SAMSARA ( 2011 ) – The Review
In the Golden Age of Hollywood, one of the bonuses of theatre-going was the little jewels called short subjects. Today we usually just get trailers for upcoming flicks ( my rule: at least two trailers, more than three is pushing it ) . Back then, besides the possibility of a second feature, you’d get the trailers and the shorts. A seven minute cartoon or two, a comedy short subject or mini-musical, and a newsreel focusing on headline-making stories would round out the program along with an occassional travelogue. Travelogues ( nearly always in bright, sparkly color ) whisked film fans to far-off exotic places guided by an informative narrator ( newsman Lowell Thomas did several of these ). Today the major studios have shuttered their shorts department, but TV has taken up the format ( there’s even a Travel Channel ). Still several film makers are making theatrical short subjects ( Oscar still honors them ) and many are expanding their cinema globe-trotting to feature film length. Ron Fricke has been involved in this format for the last few decades, including the seminal art house hit KOYAANISQATSI and the recent BARAKA. His latest film, SAMSARA, opens in limited release at those lucky selected theatres around the country.
For SAMSARA Frike has enlisted fellow film makers from around the world to contribute to a look at planet Earth in this new century. And it’s all shot in crystal-clear, sharp good ole’ 70 millimeter. And boy, do those gorgeous color images pop! Particularly in the opening sequences as we watch exotic Eastern dancers and some artists ( maybe monks? ) making an intricate multi-color design using tiny colored specs. Later we see African natives and their intricate body art along with factory workers toiling away on an unending assembly line ( scenes of chickens and cows squeezed by conveyor belts may have you thinking about vegetarianism ). Time-lapse scenes of towering cities with zooming cars and bustling commuters are included along with swooping shots of desolate mountains and vistas. There’s even a performance scene of an artist working with paint and clay using his own expressive face as the canvas. Unlike the classic travelogues there’s no guiding narrator, instead we get a terrific modern music score that helps set the mood for each new exploration. Some of these images will stick with you long after you’ve left the theatre. If you’ve a desire to explore the globe, but don’t have thousands of flyer miles to redeem, then SAMSARA may be just the cinema travel agent for you. It’s quite a remarkable sight and sound trip.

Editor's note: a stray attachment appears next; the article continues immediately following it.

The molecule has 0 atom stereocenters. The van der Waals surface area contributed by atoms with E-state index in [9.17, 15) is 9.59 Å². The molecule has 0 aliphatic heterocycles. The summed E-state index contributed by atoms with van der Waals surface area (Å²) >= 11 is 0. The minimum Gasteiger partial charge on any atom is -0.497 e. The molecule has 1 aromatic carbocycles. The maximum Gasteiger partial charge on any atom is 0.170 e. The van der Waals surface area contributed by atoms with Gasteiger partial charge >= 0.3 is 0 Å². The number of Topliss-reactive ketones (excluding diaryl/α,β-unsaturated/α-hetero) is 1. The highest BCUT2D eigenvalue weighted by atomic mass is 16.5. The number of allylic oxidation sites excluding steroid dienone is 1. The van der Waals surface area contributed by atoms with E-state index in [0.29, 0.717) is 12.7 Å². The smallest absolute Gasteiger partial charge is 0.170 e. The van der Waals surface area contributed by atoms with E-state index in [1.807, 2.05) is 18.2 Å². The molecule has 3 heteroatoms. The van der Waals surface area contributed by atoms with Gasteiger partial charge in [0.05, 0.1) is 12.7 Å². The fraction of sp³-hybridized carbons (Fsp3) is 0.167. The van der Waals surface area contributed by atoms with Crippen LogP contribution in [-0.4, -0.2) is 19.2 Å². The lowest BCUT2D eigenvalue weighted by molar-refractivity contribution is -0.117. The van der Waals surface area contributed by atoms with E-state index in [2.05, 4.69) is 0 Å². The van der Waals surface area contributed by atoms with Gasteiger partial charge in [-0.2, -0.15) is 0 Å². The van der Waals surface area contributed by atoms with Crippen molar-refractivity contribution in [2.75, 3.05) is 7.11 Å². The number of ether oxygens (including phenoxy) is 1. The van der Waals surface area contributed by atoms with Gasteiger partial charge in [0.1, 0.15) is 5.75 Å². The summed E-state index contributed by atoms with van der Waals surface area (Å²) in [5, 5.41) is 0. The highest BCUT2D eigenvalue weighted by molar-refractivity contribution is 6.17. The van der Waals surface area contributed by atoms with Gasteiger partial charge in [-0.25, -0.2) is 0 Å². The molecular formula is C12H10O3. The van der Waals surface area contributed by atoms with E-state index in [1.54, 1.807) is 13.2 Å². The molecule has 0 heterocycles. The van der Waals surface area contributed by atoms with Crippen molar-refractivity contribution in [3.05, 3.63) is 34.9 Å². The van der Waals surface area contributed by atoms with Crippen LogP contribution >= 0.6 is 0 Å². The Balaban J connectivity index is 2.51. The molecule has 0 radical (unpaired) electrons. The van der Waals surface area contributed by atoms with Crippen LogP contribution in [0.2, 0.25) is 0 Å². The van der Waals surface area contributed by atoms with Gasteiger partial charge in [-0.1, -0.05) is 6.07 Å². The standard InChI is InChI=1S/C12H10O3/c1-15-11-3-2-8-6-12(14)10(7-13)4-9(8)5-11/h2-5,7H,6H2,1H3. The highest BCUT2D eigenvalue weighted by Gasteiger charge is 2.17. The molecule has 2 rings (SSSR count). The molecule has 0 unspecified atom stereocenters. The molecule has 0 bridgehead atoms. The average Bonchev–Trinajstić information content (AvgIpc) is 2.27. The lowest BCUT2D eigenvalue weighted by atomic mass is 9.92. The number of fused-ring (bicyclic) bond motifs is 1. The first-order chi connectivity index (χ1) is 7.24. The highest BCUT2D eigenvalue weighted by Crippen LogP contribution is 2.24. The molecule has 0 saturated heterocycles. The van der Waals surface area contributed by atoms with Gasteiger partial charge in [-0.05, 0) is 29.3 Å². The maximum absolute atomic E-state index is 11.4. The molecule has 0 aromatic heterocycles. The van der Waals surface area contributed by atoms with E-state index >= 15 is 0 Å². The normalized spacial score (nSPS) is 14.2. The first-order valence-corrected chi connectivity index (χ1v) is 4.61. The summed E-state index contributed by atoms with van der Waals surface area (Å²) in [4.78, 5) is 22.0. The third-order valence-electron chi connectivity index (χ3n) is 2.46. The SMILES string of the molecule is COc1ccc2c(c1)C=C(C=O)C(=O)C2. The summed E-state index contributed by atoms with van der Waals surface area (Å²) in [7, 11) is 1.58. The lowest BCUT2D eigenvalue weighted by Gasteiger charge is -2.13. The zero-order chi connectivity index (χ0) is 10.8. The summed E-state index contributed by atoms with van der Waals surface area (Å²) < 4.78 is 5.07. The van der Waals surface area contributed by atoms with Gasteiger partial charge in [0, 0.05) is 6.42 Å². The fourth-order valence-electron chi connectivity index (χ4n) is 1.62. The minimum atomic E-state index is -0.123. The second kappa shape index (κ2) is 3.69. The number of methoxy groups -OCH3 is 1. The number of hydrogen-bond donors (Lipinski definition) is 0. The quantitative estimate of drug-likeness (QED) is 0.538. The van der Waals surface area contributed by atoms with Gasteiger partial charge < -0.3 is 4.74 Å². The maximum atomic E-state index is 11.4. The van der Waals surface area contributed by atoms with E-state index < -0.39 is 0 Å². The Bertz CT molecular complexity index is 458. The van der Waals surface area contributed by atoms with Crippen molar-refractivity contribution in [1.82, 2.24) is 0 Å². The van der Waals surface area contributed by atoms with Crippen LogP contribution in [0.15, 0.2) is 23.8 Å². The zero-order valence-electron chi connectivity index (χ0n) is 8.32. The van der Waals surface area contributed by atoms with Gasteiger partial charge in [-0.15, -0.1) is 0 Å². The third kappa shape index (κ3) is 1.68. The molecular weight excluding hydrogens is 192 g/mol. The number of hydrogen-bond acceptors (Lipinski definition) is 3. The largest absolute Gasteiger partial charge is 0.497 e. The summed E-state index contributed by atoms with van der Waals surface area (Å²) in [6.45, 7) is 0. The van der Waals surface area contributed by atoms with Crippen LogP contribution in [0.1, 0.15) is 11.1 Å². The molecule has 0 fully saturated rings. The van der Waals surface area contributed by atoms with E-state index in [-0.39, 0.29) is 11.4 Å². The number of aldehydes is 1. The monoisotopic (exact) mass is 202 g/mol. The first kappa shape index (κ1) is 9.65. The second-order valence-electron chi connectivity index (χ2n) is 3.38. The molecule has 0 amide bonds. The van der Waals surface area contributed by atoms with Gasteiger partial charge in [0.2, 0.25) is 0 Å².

Overall Rating: 3.5 Out of 5 Stars